Connolly ES Jr., Rabinstein AA, Carhuapoma JR, Derdeyn CP, Dion J, Higashida RT, et al. Guidelines for the management of aneurysmal subarachnoid hemorrhage: A guideline for healthcare professionals from the American Heart Association/American Stroke Association. Stroke 2012;43:1711-37.  Back to cited text no. 12
    
13.
Boscoe FP, Henry KA, Zdeb MS. A nationwide comparison of driving distance versus straight-line distance to hospitals. Prof Geogr 2012;64:1-12.  Back to cited text no. 13
    
14.
Jordan H, Roderick P, Martin D, Barnett S. Distance, rurality and the need for care: Access to health services in South West England. Int J Health Geogr 2004;3:21.  Back to cited text no. 14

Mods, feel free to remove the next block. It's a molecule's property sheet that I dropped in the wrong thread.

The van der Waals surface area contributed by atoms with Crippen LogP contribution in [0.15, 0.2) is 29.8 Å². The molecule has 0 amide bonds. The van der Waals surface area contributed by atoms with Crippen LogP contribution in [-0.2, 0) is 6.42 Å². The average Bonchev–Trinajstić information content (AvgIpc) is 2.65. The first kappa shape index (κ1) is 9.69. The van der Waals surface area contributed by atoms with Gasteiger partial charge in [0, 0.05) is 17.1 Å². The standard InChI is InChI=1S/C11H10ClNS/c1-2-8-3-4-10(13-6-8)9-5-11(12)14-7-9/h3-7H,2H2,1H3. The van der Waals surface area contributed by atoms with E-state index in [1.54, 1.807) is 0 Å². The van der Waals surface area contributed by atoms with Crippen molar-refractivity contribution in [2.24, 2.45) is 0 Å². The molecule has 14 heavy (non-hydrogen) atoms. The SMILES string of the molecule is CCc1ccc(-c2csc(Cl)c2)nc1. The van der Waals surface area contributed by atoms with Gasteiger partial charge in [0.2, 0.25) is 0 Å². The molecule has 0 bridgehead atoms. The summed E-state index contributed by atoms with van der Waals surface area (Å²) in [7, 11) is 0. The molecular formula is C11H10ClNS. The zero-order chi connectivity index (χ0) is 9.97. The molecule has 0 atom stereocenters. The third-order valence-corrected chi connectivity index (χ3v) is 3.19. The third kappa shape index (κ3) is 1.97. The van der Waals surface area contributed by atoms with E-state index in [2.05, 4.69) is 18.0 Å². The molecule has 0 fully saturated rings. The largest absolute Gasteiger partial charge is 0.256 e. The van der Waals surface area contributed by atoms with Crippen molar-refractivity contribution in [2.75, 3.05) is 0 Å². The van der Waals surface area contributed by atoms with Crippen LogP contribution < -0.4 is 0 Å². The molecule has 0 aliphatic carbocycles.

[PUBMED]    
15.
Kupek E. Beyond logistic regression: Structural equations modelling for binary variables and its application to investigating unobserved confounders. BMC Med Res Methodol 2006;6:13.  Back to cited text no. 15
[PUBMED]    
16.
Wu JR, Moser DK, Riegel B, McKinley S, Doering LV. Impact of prehospital delay in treatment seeking on in-hospital complications after acute myocardial infarction. J Cardiovasc Nurs 2011;26:184-93.  Back to cited text no. 16
[PUBMED]    
17.
Beran TN, Violato C. Structural equation modeling in medical research: A primer. BMC Res Notes 2010;3:267.  Back to cited text no. 17
[PUBMED]    
18.
Fox-Wasylyshyn SM, El-Masri M, Artinian NT. Testing a model of delayed care-seeking for acute myocardial infarction. Clin Nurs Res 2010;19:38-54.  Back to cited text no. 18
[PUBMED]    
19.